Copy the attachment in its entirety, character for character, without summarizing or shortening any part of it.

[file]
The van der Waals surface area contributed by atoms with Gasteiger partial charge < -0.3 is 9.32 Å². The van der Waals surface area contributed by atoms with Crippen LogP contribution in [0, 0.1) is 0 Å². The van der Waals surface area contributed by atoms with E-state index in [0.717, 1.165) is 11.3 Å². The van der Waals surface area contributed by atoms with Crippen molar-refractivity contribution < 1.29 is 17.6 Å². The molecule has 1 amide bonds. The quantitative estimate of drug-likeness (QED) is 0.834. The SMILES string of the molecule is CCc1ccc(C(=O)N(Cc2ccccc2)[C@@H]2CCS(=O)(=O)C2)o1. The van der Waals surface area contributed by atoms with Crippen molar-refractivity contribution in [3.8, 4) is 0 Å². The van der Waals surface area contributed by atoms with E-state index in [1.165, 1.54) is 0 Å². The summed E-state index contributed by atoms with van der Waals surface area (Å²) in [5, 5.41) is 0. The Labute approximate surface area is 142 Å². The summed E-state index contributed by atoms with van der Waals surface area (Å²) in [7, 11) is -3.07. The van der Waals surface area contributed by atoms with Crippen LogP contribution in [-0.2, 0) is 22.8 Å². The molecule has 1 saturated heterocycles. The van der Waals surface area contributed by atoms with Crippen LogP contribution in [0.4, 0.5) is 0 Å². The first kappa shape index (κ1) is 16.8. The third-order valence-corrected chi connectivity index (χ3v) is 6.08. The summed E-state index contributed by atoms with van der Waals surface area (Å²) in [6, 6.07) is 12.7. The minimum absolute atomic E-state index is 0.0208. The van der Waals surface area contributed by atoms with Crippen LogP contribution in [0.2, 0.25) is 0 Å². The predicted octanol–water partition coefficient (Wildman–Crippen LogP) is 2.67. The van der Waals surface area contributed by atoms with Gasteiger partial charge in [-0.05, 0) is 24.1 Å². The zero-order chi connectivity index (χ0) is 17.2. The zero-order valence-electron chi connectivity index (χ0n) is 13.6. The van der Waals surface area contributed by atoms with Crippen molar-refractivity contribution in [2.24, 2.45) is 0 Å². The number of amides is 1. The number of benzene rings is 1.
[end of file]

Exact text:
The van der Waals surface area contributed by atoms with Gasteiger partial charge < -0.3 is 9.32 Å². The van der Waals surface area contributed by atoms with Crippen LogP contribution in [0, 0.1) is 0 Å². The van der Waals surface area contributed by atoms with E-state index in [0.717, 1.165) is 11.3 Å². The van der Waals surface area contributed by atoms with Crippen molar-refractivity contribution < 1.29 is 17.6 Å². The molecule has 1 amide bonds. The quantitative estimate of drug-likeness (QED) is 0.834. The SMILES string of the molecule is CCc1ccc(C(=O)N(Cc2ccccc2)[C@@H]2CCS(=O)(=O)C2)o1. The van der Waals surface area contributed by atoms with Crippen molar-refractivity contribution in [3.8, 4) is 0 Å². The van der Waals surface area contributed by atoms with E-state index in [1.165, 1.54) is 0 Å². The summed E-state index contributed by atoms with van der Waals surface area (Å²) in [5, 5.41) is 0. The Labute approximate surface area is 142 Å². The summed E-state index contributed by atoms with van der Waals surface area (Å²) in [7, 11) is -3.07. The van der Waals surface area contributed by atoms with Crippen LogP contribution in [-0.2, 0) is 22.8 Å². The molecule has 1 saturated heterocycles. The van der Waals surface area contributed by atoms with Crippen LogP contribution in [0.4, 0.5) is 0 Å². The first kappa shape index (κ1) is 16.8. The third-order valence-corrected chi connectivity index (χ3v) is 6.08. The summed E-state index contributed by atoms with van der Waals surface area (Å²) in [6, 6.07) is 12.7. The minimum absolute atomic E-state index is 0.0208. The van der Waals surface area contributed by atoms with Crippen LogP contribution in [0.2, 0.25) is 0 Å². The predicted octanol–water partition coefficient (Wildman–Crippen LogP) is 2.67. The van der Waals surface area contributed by atoms with Gasteiger partial charge in [-0.05, 0) is 24.1 Å². The zero-order chi connectivity index (χ0) is 17.2. The zero-order valence-electron chi connectivity index (χ0n) is 13.6. The van der Waals surface area contributed by atoms with Crippen molar-refractivity contribution in [2.24, 2.45) is 0 Å². The number of amides is 1. The number of benzene rings is 1.